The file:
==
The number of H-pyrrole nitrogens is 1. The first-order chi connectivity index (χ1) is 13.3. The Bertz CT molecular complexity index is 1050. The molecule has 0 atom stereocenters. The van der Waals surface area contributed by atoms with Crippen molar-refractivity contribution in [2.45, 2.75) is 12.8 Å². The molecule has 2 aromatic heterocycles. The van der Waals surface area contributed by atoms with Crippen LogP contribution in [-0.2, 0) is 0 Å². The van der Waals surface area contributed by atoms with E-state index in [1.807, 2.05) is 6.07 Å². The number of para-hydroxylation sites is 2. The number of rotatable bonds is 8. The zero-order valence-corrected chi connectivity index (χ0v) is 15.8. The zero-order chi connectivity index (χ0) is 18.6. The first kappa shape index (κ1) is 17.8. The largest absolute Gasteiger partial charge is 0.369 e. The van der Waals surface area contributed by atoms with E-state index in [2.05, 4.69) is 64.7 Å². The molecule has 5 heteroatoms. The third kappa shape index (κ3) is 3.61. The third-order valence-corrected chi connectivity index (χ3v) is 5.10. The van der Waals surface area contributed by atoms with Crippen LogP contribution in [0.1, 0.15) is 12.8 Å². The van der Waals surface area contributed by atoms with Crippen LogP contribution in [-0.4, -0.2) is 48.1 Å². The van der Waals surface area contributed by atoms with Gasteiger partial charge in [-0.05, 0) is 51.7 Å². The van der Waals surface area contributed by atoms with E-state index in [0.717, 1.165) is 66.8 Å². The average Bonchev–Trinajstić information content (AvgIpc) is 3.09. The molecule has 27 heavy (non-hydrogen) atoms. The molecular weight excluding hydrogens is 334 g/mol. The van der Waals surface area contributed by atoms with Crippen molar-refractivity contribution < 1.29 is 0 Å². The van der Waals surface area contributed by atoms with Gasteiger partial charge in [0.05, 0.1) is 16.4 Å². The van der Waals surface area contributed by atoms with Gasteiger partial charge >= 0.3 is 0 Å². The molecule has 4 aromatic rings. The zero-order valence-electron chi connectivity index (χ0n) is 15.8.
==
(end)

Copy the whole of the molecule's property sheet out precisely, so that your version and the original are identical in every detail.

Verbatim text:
The number of H-pyrrole nitrogens is 1. The first-order chi connectivity index (χ1) is 13.3. The Bertz CT molecular complexity index is 1050. The molecule has 0 atom stereocenters. The van der Waals surface area contributed by atoms with Crippen molar-refractivity contribution in [2.45, 2.75) is 12.8 Å². The molecule has 2 aromatic heterocycles. The van der Waals surface area contributed by atoms with Crippen LogP contribution in [-0.2, 0) is 0 Å². The van der Waals surface area contributed by atoms with E-state index in [1.807, 2.05) is 6.07 Å². The number of para-hydroxylation sites is 2. The number of rotatable bonds is 8. The zero-order valence-corrected chi connectivity index (χ0v) is 15.8. The zero-order chi connectivity index (χ0) is 18.6. The first kappa shape index (κ1) is 17.8. The largest absolute Gasteiger partial charge is 0.369 e. The van der Waals surface area contributed by atoms with E-state index in [2.05, 4.69) is 64.7 Å². The molecule has 5 heteroatoms. The third kappa shape index (κ3) is 3.61. The third-order valence-corrected chi connectivity index (χ3v) is 5.10. The van der Waals surface area contributed by atoms with Crippen LogP contribution in [0.1, 0.15) is 12.8 Å². The van der Waals surface area contributed by atoms with Crippen LogP contribution in [-0.4, -0.2) is 48.1 Å². The van der Waals surface area contributed by atoms with Gasteiger partial charge in [-0.05, 0) is 51.7 Å². The van der Waals surface area contributed by atoms with E-state index in [0.717, 1.165) is 66.8 Å². The average Bonchev–Trinajstić information content (AvgIpc) is 3.09. The molecule has 27 heavy (non-hydrogen) atoms. The molecular weight excluding hydrogens is 334 g/mol. The van der Waals surface area contributed by atoms with Crippen molar-refractivity contribution < 1.29 is 0 Å². The van der Waals surface area contributed by atoms with Gasteiger partial charge in [0.05, 0.1) is 16.4 Å². The van der Waals surface area contributed by atoms with Gasteiger partial charge >= 0.3 is 0 Å². The molecule has 4 aromatic rings. The zero-order valence-electron chi connectivity index (χ0n) is 15.8.